Peak body ELACCA pivots towards innovation in newly released five year Strategic Plan

Peak body ELACCA pivots towards innovation in newly released five year Strategic Plan

by Jason Roberts

June 23, 2020

The Early Learning and Care Council of Australia (ELACCA) has released a new strategic plan which provides details of the organisation’s key objectives and areas of focus for the next five years, as well as highlighting a new ‘pivot to innovation’ designed to capture the benefit of contemporary thinking, evidence and strategy development to improve outcomes for children and those that educate and care for them.

 

The Plan, which was adopted in December 2019 and remained relevant despite the impacts of COVID-19 pandemic, was formulated with the help of PwC’s ‘The Impact Assembly’ who, working together with ELACCA’s design team created an agenda for a whole of membership workshop that was tasked with agreeing on a collective strategy and key sector priorities that would inform their activities for the next five years. 

 

ELACCA CEO, Elizabeth Death said “Our collective focus has always been on the very best outcomes for our youngest Australians and our strategy has withstood the test of COVID -19.”  

 

“The Impact Assembly’s approach was unique and augured well for collaborative work across our diverse membership base of both for profit and not for profit providers where a multitude of perspectives were deliberated upon to understand potential, challenges, opportunities, emotions and dynamics that would impact the process and final strategy development” she added. 

 

Innovation focus underlines new direction for ELACCA

Of particular note in the new strategic plan is a more defined commitment to not only encouraging innovation in the early learning sector, but specifically driving it through the development and piloting of initiatives that will ultimately benefit all Australian children, the broader early learning sector and its stakeholders. 

 

The pivot towards innovation is made possible by a recognition across ELACCA’s membership base of its importance but also the willingness of members to collaborate to leverage their scale, a model that has already been used to good effect in benchmarking initiatives conducted by the organisation.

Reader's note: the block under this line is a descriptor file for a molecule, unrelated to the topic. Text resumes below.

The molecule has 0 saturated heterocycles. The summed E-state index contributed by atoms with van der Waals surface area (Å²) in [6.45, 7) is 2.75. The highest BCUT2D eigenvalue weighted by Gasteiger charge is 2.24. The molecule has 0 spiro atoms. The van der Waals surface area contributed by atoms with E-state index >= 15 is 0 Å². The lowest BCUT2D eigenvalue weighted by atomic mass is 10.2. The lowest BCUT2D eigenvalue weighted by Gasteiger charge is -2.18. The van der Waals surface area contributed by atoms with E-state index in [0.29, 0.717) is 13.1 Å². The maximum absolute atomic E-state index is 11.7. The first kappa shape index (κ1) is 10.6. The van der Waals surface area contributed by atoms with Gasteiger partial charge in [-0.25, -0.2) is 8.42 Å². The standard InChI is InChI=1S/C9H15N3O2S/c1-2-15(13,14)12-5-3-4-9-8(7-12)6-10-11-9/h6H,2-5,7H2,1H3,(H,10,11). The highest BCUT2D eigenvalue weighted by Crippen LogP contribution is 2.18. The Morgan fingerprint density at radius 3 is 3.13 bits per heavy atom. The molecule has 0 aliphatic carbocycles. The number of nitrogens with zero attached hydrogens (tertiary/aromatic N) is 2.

Commenting Ms Death noted that innovation was indicative of ELACCA’s direction and it was “about applying solutions using evidence to inform planning and to advocate to the Government to improve sector policy development. By piloting innovation ELACCA will lead the sector towards positive change that will benefit stakeholders and all Australian children.”

 

The other three action areas, alongside innovation are:

 

  • To advocate to governments for the right of children and their families to equitably access quality early learning and care, particularly for children experiencing vulnerability and disadvantage
  • To provide Australian evidence to inform and improve early learning and care policy development and service delivery by enabling, supporting and coordinating research
  • To engage with government, sector, community and media to encourage policy change and generate greater awareness of the importance of investment in quality early learning and care

 

ELACCA resources to be targeted on four key areas over next five years

 As well as clarifying precisely what role ELACCA is seeking to play in the early childhood education and care sector and how it intends to achieve its aims, the new strategy also highlights four areas where the organisation’s resources will be focussed for maximum impact.

 

  • Workforce – where ELACCA will aspire to “Enhance the development and professionalization of the early learning workforce” by leveraging its scale to elevate the quality and profile of the early years workforce whilst increasing its size and diversity.
  • Quality – where ELACCA will aspire to “Progress the quality of early learning and care and outcomes for children” by leveraging their scale to facilitate an uplift in service quality across 30% of the early learning and care sector.
  • Equity – where ELACCA will aspire to “Improve equity of access to early learning for all children” by leveraging their scale to enable greater inclusion of first nations children and children experiencing disadvantage and vulnerability.
  • Advocacy – where ELACCA will aspire to “Generate greater awareness of the importance of investment in quality early learning and care” by leveraging their scale to advocate for the rights of all children, regardless of their circumstances to access early learning.

 

Ms Death said ELACCA would deliver on its objectives through its “steadfast commitment to increasing the size and diversity of the early years workforce, uplifting quality across the sector, enabling greater inclusion of first nations children and those experiencing disadvantage and vulnerability and advocating for the rights of all children to access high quality and affordable early learning.” 

 

To learn more about ELACCA please click here

 

To review ELACCA’s current membership which includes the CEO’s from 16 of Australia’s largest providers of early learning and care services please click here

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